We’re in the era of Dance Pop. Factually speaking.
Hailed by some for the musical experimenting it encourages, it has been critiqued in earnest. Indeed, for many, the popularity of and conformity to the”generic genre” has swallowed the commercial relevancy of R&B whole.
For R&B singer Ne-Yo, it’s an issue that has plagued him in recent years; years which have seen him embrace a Pop-ier sound.
Presently on the promotional trail for new album ‘R.E.D’ (due September 18th), the singer-songwriter used a spot on Angie Martinez‘s Hot 97 radio show to address those who charge that he “abandoned” R&B.
His words after the jump…
Having heard ‘R.E.D’ (click here to read our EXCLUSIVE preview), we can vouch for Mr Ne-Yo’s declaration that the LP boasts an equal mix of R&B and Pop.
For us, though, the issue stretches beyond just the Ne-Yo’s and Usher‘s. For, it’s a given that the popularity of every music genre has peaks and troughs. Yet, it’s the pronounced lack of variety on the charts that is the most disheartening.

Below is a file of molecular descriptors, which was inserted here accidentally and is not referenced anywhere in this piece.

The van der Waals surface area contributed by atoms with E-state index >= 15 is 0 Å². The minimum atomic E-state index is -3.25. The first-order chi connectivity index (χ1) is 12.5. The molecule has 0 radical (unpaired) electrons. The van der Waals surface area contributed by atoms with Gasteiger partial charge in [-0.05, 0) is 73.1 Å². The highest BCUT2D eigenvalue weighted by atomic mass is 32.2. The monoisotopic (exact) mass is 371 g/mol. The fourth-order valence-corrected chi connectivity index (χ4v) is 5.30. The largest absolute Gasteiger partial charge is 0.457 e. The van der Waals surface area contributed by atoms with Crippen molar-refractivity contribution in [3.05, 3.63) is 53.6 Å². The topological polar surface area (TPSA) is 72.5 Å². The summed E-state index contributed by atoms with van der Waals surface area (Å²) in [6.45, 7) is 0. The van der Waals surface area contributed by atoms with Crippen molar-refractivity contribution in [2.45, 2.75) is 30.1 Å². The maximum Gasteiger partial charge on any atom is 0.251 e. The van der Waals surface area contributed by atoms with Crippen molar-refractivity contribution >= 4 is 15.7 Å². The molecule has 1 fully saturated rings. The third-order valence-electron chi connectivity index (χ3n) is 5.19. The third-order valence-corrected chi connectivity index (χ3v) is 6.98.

The 90’s are often hailed as a great period for music – and with good reason. Yes, it birthed hits that will go down in history, yet it also served up trash and lots of it. Yet, the main difference between then and now is that tracks from a variety of genres had a legit chance of making a major splash on the collective tally vs today when the top 10 of many a chart sound like the same song with different lyrics.
Put simply, for the pervasiveness of Dance Pop to not go down negatively in the history books, those who govern the music industry must steer it back to a place where “difference” is celebrated not shunned.